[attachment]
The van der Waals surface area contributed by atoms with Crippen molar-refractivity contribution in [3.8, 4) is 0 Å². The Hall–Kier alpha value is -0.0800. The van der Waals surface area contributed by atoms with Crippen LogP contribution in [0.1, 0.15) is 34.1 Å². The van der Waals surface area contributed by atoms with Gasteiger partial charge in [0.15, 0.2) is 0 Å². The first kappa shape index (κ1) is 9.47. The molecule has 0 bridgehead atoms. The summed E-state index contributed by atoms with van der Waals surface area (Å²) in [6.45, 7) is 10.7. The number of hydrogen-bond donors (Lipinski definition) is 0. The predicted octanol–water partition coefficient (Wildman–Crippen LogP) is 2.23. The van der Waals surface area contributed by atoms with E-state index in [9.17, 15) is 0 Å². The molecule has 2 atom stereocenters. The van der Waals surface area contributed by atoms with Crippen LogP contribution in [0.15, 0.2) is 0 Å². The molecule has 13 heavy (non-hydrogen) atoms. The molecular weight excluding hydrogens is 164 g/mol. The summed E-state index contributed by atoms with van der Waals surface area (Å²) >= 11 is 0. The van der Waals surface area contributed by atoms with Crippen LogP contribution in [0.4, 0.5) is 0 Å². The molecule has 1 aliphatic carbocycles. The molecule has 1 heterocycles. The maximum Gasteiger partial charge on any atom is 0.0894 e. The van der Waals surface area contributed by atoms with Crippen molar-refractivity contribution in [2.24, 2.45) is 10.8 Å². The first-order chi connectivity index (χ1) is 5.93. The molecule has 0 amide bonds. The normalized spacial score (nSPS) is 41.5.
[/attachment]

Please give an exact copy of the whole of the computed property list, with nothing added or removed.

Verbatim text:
The van der Waals surface area contributed by atoms with Crippen molar-refractivity contribution in [3.8, 4) is 0 Å². The Hall–Kier alpha value is -0.0800. The van der Waals surface area contributed by atoms with Crippen LogP contribution in [0.1, 0.15) is 34.1 Å². The van der Waals surface area contributed by atoms with Gasteiger partial charge in [0.15, 0.2) is 0 Å². The first kappa shape index (κ1) is 9.47. The molecule has 0 bridgehead atoms. The summed E-state index contributed by atoms with van der Waals surface area (Å²) in [6.45, 7) is 10.7. The number of hydrogen-bond donors (Lipinski definition) is 0. The predicted octanol–water partition coefficient (Wildman–Crippen LogP) is 2.23. The van der Waals surface area contributed by atoms with E-state index in [9.17, 15) is 0 Å². The molecule has 2 atom stereocenters. The van der Waals surface area contributed by atoms with Crippen LogP contribution in [0.15, 0.2) is 0 Å². The molecule has 13 heavy (non-hydrogen) atoms. The molecular weight excluding hydrogens is 164 g/mol. The summed E-state index contributed by atoms with van der Waals surface area (Å²) >= 11 is 0. The van der Waals surface area contributed by atoms with Crippen LogP contribution in [0.4, 0.5) is 0 Å². The molecule has 1 aliphatic carbocycles. The molecule has 1 heterocycles. The maximum Gasteiger partial charge on any atom is 0.0894 e. The van der Waals surface area contributed by atoms with Crippen molar-refractivity contribution in [2.24, 2.45) is 10.8 Å². The first-order chi connectivity index (χ1) is 5.93. The molecule has 0 amide bonds. The normalized spacial score (nSPS) is 41.5.